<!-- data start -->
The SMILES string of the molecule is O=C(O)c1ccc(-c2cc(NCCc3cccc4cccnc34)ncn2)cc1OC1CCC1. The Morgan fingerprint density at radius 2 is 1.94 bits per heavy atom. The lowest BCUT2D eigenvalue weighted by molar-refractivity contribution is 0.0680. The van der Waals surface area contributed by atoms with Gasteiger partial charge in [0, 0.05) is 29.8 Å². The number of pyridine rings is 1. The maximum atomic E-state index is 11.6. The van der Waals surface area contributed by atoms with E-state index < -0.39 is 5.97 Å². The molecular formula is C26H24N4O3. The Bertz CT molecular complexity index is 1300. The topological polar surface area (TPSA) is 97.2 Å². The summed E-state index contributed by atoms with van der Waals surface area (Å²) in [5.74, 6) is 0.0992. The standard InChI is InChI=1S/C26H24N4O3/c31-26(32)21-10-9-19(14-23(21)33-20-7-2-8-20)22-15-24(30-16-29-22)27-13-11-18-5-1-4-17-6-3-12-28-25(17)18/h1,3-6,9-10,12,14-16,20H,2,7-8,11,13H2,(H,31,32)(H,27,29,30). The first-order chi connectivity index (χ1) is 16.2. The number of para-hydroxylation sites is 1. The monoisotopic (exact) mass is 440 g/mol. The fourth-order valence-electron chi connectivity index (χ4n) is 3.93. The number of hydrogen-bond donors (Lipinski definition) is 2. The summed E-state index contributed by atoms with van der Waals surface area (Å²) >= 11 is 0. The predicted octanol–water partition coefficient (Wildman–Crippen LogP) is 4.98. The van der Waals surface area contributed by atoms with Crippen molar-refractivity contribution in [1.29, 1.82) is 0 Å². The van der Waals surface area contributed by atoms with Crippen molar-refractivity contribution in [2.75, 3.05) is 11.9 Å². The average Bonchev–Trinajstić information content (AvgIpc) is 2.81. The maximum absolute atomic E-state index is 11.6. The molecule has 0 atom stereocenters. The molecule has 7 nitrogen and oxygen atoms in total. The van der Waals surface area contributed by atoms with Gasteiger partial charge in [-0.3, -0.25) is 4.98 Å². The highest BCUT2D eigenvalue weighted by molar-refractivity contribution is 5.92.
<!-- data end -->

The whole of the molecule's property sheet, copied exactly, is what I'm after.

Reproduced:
The SMILES string of the molecule is O=C(O)c1ccc(-c2cc(NCCc3cccc4cccnc34)ncn2)cc1OC1CCC1. The Morgan fingerprint density at radius 2 is 1.94 bits per heavy atom. The lowest BCUT2D eigenvalue weighted by molar-refractivity contribution is 0.0680. The van der Waals surface area contributed by atoms with Gasteiger partial charge in [0, 0.05) is 29.8 Å². The number of pyridine rings is 1. The maximum atomic E-state index is 11.6. The van der Waals surface area contributed by atoms with E-state index < -0.39 is 5.97 Å². The molecular formula is C26H24N4O3. The Bertz CT molecular complexity index is 1300. The topological polar surface area (TPSA) is 97.2 Å². The summed E-state index contributed by atoms with van der Waals surface area (Å²) in [5.74, 6) is 0.0992. The standard InChI is InChI=1S/C26H24N4O3/c31-26(32)21-10-9-19(14-23(21)33-20-7-2-8-20)22-15-24(30-16-29-22)27-13-11-18-5-1-4-17-6-3-12-28-25(17)18/h1,3-6,9-10,12,14-16,20H,2,7-8,11,13H2,(H,31,32)(H,27,29,30). The first-order chi connectivity index (χ1) is 16.2. The number of para-hydroxylation sites is 1. The monoisotopic (exact) mass is 440 g/mol. The fourth-order valence-electron chi connectivity index (χ4n) is 3.93. The number of hydrogen-bond donors (Lipinski definition) is 2. The summed E-state index contributed by atoms with van der Waals surface area (Å²) >= 11 is 0. The predicted octanol–water partition coefficient (Wildman–Crippen LogP) is 4.98. The van der Waals surface area contributed by atoms with Crippen molar-refractivity contribution in [1.29, 1.82) is 0 Å². The van der Waals surface area contributed by atoms with Crippen molar-refractivity contribution in [2.75, 3.05) is 11.9 Å². The average Bonchev–Trinajstić information content (AvgIpc) is 2.81. The maximum absolute atomic E-state index is 11.6. The molecule has 0 atom stereocenters. The molecule has 7 nitrogen and oxygen atoms in total. The van der Waals surface area contributed by atoms with Gasteiger partial charge in [-0.3, -0.25) is 4.98 Å². The highest BCUT2D eigenvalue weighted by molar-refractivity contribution is 5.92.